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Plummeting commercial real estate values may prompt New York Community Bancorp to tap a more stable asset to shore up its balance sheet: residential mortgages originated when interest rates were low.
New York Community Bancorp (NYCB) is looking to pledge about $5 billion in home loans originated by Flagstar Bank as backing for a “synthetic risk transfer” that would bolster its capital reserves, Bloomberg reported Wednesday, citing anonymous sources with knowledge of the talks.
NYCB, which acquired Flagstar Bank 2022, is one of a number of regional lenders that could need fresh capital if the performance of loans they made to commercial developers continues to deteriorate. With office and retail vacancies remaining elevated in many markets after the pandemic, the properties that served as collateral for the loans are, in some cases, worth less than the outstanding balance on loans.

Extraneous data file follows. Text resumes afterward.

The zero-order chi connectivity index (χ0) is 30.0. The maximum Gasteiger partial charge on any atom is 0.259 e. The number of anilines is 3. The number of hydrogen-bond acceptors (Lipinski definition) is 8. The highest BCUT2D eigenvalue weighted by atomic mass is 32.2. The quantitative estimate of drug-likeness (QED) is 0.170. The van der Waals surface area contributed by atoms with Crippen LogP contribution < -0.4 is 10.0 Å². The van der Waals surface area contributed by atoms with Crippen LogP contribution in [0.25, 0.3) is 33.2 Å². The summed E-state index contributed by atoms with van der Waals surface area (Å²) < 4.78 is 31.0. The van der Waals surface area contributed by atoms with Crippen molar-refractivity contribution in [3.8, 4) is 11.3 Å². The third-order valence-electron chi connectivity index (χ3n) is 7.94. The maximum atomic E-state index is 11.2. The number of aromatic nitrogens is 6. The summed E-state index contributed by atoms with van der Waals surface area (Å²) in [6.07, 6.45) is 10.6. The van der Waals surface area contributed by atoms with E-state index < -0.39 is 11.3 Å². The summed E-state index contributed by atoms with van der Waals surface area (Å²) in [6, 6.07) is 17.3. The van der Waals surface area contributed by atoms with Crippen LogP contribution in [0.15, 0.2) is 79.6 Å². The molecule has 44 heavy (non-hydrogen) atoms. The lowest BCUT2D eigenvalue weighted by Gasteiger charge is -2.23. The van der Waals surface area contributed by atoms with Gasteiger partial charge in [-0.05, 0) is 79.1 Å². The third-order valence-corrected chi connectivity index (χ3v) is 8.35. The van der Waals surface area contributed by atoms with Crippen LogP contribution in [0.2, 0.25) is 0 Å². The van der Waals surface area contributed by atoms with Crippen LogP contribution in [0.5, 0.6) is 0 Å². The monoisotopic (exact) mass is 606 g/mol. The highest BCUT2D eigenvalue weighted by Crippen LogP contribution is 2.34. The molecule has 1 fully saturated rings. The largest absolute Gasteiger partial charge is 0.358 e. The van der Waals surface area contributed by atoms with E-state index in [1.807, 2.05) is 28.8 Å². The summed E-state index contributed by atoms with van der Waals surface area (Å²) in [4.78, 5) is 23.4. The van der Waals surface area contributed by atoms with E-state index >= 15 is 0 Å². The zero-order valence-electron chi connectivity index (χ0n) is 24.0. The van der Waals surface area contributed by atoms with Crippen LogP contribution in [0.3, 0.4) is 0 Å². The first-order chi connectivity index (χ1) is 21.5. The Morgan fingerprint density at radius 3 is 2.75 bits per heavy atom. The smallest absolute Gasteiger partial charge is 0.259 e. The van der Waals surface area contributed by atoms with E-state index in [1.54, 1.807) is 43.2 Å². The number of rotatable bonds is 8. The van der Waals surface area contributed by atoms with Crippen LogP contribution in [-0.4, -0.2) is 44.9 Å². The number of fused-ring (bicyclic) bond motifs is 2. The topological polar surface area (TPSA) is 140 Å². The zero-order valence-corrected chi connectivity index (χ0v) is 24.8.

Since reporting a $252 million fourth-quarter loss on Jan. 31, NYCB shares have lost more than half their value. Shares in the bank, which hit a 52-week high of $14.22 on July 28, briefly touched a 52-week low of $3.60 Wednesday before climbing back above $4.
In reporting earnings, NYCB said it boosted its provision for credit losses by 533 percent, to $833 million. Fourth quarter charge-offs of $117 million in multifamily and $42 million in commercial real estate loans also sounded alarm bells with investors. Those concerns were amplified when Fitch Ratings and Moody’s Investors Service downgraded NYCB’s credit ratings, which could make it more costly for the bank to borrow money.